doppio on the right, instead, so that he alternates feet, but because he ends his doppio with a movimento (which in
our reconstruction ends with weight on equal feet), and then waits while the woman moves, the usual alteration is
not necessary. The same decision was reached regarding the second doppio that the woman performs, in Bar 18.
Bar 19: The sempii with movimenti used here are from Sc and MOe, and were chosen as matching the previous
doppii. Rvat merely has sempii, while PnD describes them as "passo sempio comenzando col pe sinistro
retirandose apresso el drito".
Bar 20: The voltatonda is described in PnD as three sempii with a salteto. The sempii are presumed to be one
beat each, the same as in Bars 1-2, making the entire sequence equivalent to a saltarello. The direction of turn is
not given, but because the woman is slightly to his right, a clockwise turn seems more appropriate so that he is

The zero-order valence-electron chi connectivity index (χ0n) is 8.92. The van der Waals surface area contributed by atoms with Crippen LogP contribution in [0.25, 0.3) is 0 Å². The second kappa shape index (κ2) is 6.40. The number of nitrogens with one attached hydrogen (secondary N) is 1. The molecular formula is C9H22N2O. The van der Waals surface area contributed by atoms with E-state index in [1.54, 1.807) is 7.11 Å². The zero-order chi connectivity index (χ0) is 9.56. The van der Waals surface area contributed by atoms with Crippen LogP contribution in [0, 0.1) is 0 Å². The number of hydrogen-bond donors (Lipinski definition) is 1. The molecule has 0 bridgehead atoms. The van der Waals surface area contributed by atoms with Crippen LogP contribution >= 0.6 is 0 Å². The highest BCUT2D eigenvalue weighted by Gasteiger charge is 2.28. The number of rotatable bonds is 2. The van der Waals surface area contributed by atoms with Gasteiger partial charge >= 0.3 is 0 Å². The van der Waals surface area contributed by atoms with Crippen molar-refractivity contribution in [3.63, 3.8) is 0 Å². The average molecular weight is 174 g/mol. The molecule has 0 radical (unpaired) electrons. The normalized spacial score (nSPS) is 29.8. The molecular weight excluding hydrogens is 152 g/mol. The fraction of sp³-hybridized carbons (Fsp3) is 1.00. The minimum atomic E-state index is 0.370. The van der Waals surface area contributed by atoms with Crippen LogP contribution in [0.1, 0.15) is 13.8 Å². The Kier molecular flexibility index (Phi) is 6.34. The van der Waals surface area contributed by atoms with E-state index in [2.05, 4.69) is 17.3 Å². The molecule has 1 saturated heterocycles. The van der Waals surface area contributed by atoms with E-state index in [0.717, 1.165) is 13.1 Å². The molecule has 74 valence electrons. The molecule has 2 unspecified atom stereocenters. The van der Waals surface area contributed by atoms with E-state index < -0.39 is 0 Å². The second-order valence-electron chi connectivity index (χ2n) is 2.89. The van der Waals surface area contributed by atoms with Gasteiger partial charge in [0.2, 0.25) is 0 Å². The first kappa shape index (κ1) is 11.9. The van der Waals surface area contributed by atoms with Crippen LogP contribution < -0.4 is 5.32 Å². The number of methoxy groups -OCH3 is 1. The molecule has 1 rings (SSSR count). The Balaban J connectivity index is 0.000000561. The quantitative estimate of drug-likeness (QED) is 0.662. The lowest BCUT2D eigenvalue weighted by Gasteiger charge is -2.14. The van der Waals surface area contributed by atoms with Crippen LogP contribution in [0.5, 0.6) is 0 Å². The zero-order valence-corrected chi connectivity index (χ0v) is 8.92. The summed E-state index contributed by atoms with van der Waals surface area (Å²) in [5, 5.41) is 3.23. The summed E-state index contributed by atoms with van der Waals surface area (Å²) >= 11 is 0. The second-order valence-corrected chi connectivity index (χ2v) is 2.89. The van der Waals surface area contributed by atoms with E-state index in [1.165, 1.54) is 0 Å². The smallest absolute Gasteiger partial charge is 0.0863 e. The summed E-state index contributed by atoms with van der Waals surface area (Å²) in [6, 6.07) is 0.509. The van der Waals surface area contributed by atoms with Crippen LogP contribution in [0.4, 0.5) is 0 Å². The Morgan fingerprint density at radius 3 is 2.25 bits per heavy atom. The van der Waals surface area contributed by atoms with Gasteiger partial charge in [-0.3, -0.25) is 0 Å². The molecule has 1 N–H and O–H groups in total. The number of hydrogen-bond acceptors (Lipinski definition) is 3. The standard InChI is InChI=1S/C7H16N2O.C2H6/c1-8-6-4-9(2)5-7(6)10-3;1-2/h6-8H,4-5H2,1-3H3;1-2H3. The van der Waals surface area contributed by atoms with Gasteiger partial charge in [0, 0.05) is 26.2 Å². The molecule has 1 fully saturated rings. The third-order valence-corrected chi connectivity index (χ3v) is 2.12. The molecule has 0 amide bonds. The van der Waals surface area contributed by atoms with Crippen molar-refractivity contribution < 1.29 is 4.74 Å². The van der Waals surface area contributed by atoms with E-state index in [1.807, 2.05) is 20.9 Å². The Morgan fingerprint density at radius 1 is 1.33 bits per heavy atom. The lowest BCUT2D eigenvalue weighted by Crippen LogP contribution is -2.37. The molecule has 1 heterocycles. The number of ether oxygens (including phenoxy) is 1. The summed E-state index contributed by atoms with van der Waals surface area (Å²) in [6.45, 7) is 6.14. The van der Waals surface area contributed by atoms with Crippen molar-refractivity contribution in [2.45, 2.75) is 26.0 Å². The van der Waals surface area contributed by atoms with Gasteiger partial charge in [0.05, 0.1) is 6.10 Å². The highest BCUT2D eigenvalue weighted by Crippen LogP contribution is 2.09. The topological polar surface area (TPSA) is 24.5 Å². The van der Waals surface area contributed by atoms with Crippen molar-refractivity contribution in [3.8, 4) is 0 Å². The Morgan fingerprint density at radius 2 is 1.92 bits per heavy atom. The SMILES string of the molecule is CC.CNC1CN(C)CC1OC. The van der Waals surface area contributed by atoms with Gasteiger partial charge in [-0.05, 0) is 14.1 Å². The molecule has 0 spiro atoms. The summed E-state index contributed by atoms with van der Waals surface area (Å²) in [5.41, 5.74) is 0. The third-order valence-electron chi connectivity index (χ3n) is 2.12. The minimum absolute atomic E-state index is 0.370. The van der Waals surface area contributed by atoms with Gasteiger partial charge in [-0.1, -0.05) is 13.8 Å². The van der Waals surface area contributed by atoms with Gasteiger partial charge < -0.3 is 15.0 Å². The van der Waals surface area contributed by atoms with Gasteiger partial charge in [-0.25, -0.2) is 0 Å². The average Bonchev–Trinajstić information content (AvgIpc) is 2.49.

turning toward, rather than away from, her.
Section V: The easier version of this section, found in Sc and MOe, is followed, and has even been simplified, as
there is a "saltarello in tempo" (probably a one-beat hop) called for at the end of Bar 24 and Bar 26. The version
from PnD, which matches the pattern of the music better, is included below for those that prefer the more
Bars 21-24: As in Bar 20, the direction of turn for the voltatonda is not given.
Bar 30: The woman's mezavolta is not specified, but we presumed that she should end facing up the hall, as she
started. As our reconstruction does not repeat, this is not actually too important.
68 Joy and Jealousy
Alternate Section V: This is how the section appears in PnD.
21-23 Woman Voltatonda (Piva Left, Right, Left, clockwise).
24 Half-bar rest, then Man half-bar Hop on Left
25-26 Piva Right, Sempio Left, half-bar rest, moving toward each other.
(They are now about 1 step apart, slightly to each others' right.)
27 Woman Movimento
28-30 Piva Right, Piva Left, Sempio Right, rotating clockwise around each other, back to starting place.
Bar 24: No rest is specified. The hop is described as a salteto, and no foot is given.
Bar 26: The sempio is again done, as in Bar 19, "retirandose apresso el drito".